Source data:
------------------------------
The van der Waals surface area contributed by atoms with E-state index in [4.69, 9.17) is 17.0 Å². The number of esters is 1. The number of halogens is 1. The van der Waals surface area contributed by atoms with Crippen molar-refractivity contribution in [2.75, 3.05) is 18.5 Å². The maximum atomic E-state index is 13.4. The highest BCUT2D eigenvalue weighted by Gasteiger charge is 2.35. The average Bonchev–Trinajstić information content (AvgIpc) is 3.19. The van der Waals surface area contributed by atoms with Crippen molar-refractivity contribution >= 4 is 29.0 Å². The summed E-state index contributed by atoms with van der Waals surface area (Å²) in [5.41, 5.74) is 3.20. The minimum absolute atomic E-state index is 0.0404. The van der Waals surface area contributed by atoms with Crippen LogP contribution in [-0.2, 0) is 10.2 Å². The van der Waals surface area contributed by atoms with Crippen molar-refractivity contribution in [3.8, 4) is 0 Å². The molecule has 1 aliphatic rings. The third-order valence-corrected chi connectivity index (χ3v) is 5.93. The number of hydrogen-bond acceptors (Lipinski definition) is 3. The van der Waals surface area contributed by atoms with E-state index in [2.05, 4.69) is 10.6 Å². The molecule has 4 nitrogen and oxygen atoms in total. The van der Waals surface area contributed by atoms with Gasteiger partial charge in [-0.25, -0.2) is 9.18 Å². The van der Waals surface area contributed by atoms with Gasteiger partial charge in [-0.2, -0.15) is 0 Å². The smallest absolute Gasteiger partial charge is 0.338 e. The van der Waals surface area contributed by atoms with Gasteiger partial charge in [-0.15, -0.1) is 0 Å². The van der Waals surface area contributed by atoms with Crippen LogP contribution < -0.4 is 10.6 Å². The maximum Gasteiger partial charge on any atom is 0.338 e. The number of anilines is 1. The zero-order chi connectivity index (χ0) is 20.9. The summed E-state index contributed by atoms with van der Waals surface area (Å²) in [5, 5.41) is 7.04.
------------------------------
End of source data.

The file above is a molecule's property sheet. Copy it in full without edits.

The van der Waals surface area contributed by atoms with E-state index in [4.69, 9.17) is 17.0 Å². The number of esters is 1. The number of halogens is 1. The van der Waals surface area contributed by atoms with Crippen molar-refractivity contribution in [2.75, 3.05) is 18.5 Å². The maximum atomic E-state index is 13.4. The highest BCUT2D eigenvalue weighted by Gasteiger charge is 2.35. The average Bonchev–Trinajstić information content (AvgIpc) is 3.19. The van der Waals surface area contributed by atoms with Crippen molar-refractivity contribution >= 4 is 29.0 Å². The summed E-state index contributed by atoms with van der Waals surface area (Å²) in [5.41, 5.74) is 3.20. The minimum absolute atomic E-state index is 0.0404. The van der Waals surface area contributed by atoms with Crippen LogP contribution in [-0.2, 0) is 10.2 Å². The van der Waals surface area contributed by atoms with Crippen molar-refractivity contribution in [3.8, 4) is 0 Å². The molecule has 1 aliphatic rings. The third-order valence-corrected chi connectivity index (χ3v) is 5.93. The number of hydrogen-bond acceptors (Lipinski definition) is 3. The van der Waals surface area contributed by atoms with E-state index in [2.05, 4.69) is 10.6 Å². The molecule has 4 nitrogen and oxygen atoms in total. The van der Waals surface area contributed by atoms with Gasteiger partial charge in [-0.25, -0.2) is 9.18 Å². The van der Waals surface area contributed by atoms with Gasteiger partial charge in [-0.2, -0.15) is 0 Å². The smallest absolute Gasteiger partial charge is 0.338 e. The van der Waals surface area contributed by atoms with Gasteiger partial charge in [-0.15, -0.1) is 0 Å². The van der Waals surface area contributed by atoms with Crippen LogP contribution < -0.4 is 10.6 Å². The maximum Gasteiger partial charge on any atom is 0.338 e. The number of anilines is 1. The zero-order chi connectivity index (χ0) is 20.9. The summed E-state index contributed by atoms with van der Waals surface area (Å²) in [5, 5.41) is 7.04.